WASHINGTON — President Biden told a White House audience “I may be a white boy, but I’m not stupid” in a cringeworthy attempt at self-deprecating humor during an event celebrating Black History Month.
The 80-year-old president made the bizarre remark moments after joking that House Minority Leader Hakeem Jeffries (D-NY), who is black, no longer talks to him.
“I may be a white boy, but I’m not stupid. I know where the power is … you think I’m joking. I learned a long time ago about the Divine Nine,” Biden said, referring to a group of African-American sororities.
Jeffries “is here in spite of the fact that when he ran the first time I campaigned for him,” the president added before shouting out Congressional Black Caucus Chairman Steven Horsford (D-Nev.).
“I campaigned for him too. You know what this means is, they don’t talk to me any more,” Biden said. “I’m only kidding.”
The oldest-ever president has a history of making awkward remarks about racial issues.
In January 2022, Biden told students at historically black colleges in Atlanta that he was arrested during civil rights protests — for which there is no evidence.
In 2020, Biden sparked an outcry when he said African-American voters “ain’t black” if they support then-President Donald Trump.
Months later, the then-Democratic candidate took heat for saying blacks were less diverse than Hispanics in terms of political thinking — before asking a black journalist if he was a “junkie” in the same interview when the reporter asked if he had taken a cognitive test.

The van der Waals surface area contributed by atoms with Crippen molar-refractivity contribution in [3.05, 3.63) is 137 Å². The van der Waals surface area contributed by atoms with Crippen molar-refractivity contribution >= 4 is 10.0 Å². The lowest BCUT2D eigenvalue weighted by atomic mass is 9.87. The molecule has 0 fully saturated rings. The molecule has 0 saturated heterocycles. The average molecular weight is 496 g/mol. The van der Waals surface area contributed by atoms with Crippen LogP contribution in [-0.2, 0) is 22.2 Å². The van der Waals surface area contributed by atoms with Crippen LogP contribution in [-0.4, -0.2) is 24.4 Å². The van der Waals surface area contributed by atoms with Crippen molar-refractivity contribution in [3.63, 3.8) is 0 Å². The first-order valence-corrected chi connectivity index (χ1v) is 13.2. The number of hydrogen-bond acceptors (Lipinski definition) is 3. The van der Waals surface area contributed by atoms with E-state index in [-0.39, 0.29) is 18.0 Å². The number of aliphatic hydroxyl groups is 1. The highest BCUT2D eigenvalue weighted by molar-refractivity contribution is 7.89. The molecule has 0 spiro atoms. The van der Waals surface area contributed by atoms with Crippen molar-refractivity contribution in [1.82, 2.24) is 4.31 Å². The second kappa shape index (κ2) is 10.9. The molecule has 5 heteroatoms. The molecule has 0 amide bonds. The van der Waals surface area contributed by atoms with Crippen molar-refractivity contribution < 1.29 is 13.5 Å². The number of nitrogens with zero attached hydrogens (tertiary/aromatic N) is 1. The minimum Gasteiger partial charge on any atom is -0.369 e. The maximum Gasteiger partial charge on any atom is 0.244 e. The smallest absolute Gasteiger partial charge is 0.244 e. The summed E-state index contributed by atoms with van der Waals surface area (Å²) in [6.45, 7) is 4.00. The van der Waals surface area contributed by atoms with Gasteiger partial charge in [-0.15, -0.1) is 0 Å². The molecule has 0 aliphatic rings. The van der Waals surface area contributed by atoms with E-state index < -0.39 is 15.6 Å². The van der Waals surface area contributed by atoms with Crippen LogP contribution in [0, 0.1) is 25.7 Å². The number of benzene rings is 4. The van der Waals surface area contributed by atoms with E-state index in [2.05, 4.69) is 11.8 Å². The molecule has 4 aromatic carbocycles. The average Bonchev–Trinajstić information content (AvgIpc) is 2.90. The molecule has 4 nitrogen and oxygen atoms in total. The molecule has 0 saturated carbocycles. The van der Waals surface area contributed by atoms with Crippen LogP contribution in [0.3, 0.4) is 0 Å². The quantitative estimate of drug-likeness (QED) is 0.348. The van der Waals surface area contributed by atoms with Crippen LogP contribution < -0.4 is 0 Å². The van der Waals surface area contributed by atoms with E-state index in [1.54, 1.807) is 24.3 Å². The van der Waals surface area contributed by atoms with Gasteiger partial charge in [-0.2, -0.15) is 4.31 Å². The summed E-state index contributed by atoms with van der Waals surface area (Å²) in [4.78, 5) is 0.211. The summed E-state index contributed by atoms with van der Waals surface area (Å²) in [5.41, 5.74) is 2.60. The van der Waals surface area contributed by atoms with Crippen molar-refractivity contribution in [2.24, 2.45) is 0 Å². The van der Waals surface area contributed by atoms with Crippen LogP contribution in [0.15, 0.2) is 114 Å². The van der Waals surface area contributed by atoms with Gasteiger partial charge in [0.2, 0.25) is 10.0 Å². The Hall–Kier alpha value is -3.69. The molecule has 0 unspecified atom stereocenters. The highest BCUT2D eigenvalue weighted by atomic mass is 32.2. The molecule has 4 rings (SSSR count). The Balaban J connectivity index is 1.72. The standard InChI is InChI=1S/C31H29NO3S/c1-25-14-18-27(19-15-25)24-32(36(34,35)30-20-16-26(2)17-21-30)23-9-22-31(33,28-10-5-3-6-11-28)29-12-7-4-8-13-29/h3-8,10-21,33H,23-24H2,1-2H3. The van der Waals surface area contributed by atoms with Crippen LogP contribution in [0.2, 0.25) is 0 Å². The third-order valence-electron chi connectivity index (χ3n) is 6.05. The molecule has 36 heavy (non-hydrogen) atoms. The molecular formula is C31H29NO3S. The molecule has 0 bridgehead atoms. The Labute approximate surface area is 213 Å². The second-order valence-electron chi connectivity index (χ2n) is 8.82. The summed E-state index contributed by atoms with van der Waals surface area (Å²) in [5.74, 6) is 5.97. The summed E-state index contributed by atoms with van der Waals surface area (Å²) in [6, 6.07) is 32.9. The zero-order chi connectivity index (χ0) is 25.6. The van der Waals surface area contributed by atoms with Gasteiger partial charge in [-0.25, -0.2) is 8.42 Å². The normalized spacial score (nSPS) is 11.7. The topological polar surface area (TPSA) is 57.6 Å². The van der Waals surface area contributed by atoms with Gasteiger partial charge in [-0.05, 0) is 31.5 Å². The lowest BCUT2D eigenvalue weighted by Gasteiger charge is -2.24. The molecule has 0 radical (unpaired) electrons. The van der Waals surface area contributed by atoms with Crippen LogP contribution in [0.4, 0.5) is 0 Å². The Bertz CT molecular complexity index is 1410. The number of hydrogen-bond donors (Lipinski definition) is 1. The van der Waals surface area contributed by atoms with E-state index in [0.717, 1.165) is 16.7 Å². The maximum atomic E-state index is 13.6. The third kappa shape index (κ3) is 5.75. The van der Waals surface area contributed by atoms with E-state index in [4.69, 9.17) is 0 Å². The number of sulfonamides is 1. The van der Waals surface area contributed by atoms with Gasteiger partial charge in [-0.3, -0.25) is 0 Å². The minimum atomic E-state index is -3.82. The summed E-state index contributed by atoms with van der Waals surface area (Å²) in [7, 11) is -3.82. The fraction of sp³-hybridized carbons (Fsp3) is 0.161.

Biden also falsely claimed during the 2020 campaign he “had the great honor of being arrested … trying to get to see [Nelson Mandela] on Robbens [sic] Island.” He later admitted that wasn’t true and said he was thinking of being separated during a congressional trip to Lesotho, though a Democratic colleague on the trip disputed that account too.
Biden also received criticism during the 2020 campaign when a tape surfaced from 2017 of him reminiscing about young black children playing with his blond leg hair while he was a lifeguard.
Going further back, to 2007, Biden praised his fellow Democratic presidential candidate (and future boss) Barack Obama as “the first sort of mainstream African American who is articulate and bright and clean. That’s a storybook, man.”
Trump’s 2020 campaign sought to make inroads among black voters by pointing to Biden’s authorship of a 1994 crime law blamed for contributing to the “mass incarceration” of minorities. Trump signed a reform law that softened that law’s provisions.
During his Black History Month remarks Monday, Biden hailed Rep. James Clyburn (D-SC) for endorsing him before the South Carolina primary in 2020, rescuing him from a rout by left-wing Sen. Bernie Sanders (I-Vt.).
Biden also touted the fact that he had picked a black woman, Kamala Harris, to be his vice president and another black woman, Ketanji Brown Jackson, to be his first and thus far only Supreme Court nominee.
The president also noted his mass pardon last year of people with simple marijuana possession convictions — though critics of that move say he fell short of his campaign promises by leaving out all of the roughly 2,700 federal cannabis inmates, who are mostly jailed for selling the drug even though 21 states, three US territories and Washington, DC, have legalized recreational use.
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